Neels Blom Writer at large

As the water and sanitation crisis on the Vaal River and its catchment escalates, two government departments have issued a joint statement denying a positive link between mass fish mortality and raw sewage flowing into the river.

Reports over the past weeks have shown fish kills as evidence of sewage discharge into tributaries on the north bank of the Vaal River, and linked that to health risks to millions of people and a constraint to development.

The presence of excessive levels of E.coli in the river is linked to disease outbreaks in especially poorer communities and threatens the phytosanitary status of export farmers who irrigate from the river.

This means the demand for clean water to dilute polluted water downstream rises in relation to pollution levels.

Clean water is supplied by the Lesotho Highlands Water Project into the Vaal River upstream from the Vaal Dam, where Gauteng’s drinking water is abstracted for distribution by Rand Water.

About 60% of SA’s economy is dependent on this supply.

Downstream pollution

In one of the department of water & sanitation’s own water-quality management documents, the department acknowledges that downstream pollution equally affects upstream abstraction.

"[Pollution] increases the costs of doing business such that many enterprises are forced to treat water … [and] the cost of municipal water treatment increases. It reduces productivity as more work days are lost due to water-related illnesses and … threatens several economic sectors."

However, last week’s statement, issued by the department of water & sanitation as well as the department of agriculture, forestry & fisheries, suggests the fish kills may have been related to a "drastic drop in temperature" leading to lower oxygen levels in the water — although it is well-established that dissolved oxygen levels are higher in cooler water and that fish kills at this extent are widely attributed to high pollution levels, as reflected in a paper by the freshwater research unit at the University of Cape Town.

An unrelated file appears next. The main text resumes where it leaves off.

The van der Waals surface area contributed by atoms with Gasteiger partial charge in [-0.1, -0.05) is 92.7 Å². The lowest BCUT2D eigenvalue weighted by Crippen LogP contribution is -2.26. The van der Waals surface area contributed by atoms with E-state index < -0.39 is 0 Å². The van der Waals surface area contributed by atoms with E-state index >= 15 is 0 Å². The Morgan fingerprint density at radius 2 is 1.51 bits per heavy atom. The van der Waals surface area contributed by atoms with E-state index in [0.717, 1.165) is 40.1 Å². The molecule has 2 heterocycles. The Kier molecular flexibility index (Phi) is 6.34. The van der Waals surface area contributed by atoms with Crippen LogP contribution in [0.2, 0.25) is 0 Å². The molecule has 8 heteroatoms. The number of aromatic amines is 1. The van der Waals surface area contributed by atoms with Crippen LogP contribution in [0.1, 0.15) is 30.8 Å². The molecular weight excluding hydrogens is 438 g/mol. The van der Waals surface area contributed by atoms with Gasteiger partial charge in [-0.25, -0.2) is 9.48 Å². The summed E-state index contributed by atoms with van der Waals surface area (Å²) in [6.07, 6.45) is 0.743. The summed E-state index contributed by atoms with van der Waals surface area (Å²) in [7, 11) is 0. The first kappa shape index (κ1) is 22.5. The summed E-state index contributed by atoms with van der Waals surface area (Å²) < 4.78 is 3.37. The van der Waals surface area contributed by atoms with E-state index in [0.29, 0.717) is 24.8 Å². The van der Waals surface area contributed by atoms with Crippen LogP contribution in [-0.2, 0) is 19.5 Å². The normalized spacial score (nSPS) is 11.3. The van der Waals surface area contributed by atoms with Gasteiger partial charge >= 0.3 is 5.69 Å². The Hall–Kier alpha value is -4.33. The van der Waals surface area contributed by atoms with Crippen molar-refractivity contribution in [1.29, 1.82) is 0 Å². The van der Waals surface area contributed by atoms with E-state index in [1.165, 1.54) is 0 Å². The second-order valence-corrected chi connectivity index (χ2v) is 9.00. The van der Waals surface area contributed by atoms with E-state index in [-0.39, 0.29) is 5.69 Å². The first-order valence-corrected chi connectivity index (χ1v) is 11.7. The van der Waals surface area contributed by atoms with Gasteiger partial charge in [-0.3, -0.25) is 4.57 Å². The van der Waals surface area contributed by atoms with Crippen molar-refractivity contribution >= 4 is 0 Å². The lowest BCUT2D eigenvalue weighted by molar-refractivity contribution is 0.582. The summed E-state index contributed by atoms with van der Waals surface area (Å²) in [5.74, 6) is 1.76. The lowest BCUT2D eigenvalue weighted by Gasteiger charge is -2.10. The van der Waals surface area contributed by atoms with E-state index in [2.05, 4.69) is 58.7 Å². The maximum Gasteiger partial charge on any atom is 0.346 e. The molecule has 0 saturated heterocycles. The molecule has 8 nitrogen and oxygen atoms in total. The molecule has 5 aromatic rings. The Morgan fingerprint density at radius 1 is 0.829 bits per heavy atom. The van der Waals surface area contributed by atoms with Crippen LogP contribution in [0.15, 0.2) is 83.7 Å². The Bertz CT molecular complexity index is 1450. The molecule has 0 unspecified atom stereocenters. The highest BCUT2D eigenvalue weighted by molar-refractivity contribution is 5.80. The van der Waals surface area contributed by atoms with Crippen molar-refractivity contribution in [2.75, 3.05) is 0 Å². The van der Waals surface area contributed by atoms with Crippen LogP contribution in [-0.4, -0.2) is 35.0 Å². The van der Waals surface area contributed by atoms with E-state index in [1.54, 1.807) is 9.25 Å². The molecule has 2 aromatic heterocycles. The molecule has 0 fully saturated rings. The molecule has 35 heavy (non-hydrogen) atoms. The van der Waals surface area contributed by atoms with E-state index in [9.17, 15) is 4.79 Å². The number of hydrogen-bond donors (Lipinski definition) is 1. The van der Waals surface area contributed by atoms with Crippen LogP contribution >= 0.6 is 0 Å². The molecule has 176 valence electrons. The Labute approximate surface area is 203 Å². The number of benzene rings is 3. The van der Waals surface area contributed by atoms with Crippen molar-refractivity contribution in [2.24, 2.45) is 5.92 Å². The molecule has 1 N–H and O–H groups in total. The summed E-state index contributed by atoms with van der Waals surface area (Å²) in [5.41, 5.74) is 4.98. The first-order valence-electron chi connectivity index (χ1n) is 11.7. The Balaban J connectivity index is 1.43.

The statement also said preliminary investigations in mid-July had found no dead fish at an "alleged" site, but an inspection of the mid-Vaal section of the river from Vereeniging in the east to Parys in the west by Business Day at the weekend showed scores of dead and dying fish drifting in the current at each of four points about 10km apart.

The department of water & sanitation has only 35 compliance and enforcement officials for the whole country, according to the SA Water Caucus.

At an upmarket property development outside Parys about a dozen dead fish floated past a marker on the south bank within 20 minutes.

Over the same period, dozens more distressed fish broke surface. Similar kills were evident below and above the Barrage at Vanderbijlpark and at Three Rivers near Vereeniging.

The inspection confirmed reports of extensive sewage spills in farming areas and wetlands. Several civil society groups have identified the cause as failed infrastructure, and the Save the Vaal Environment has won a court order against the council, directing it to remedy the situation.

But the council has admitted that it is unable to comply and confirmed that it had been placed under partial financial administration of the Gauteng provincial government.

The department of water & sanitation did not respond to queries for comment.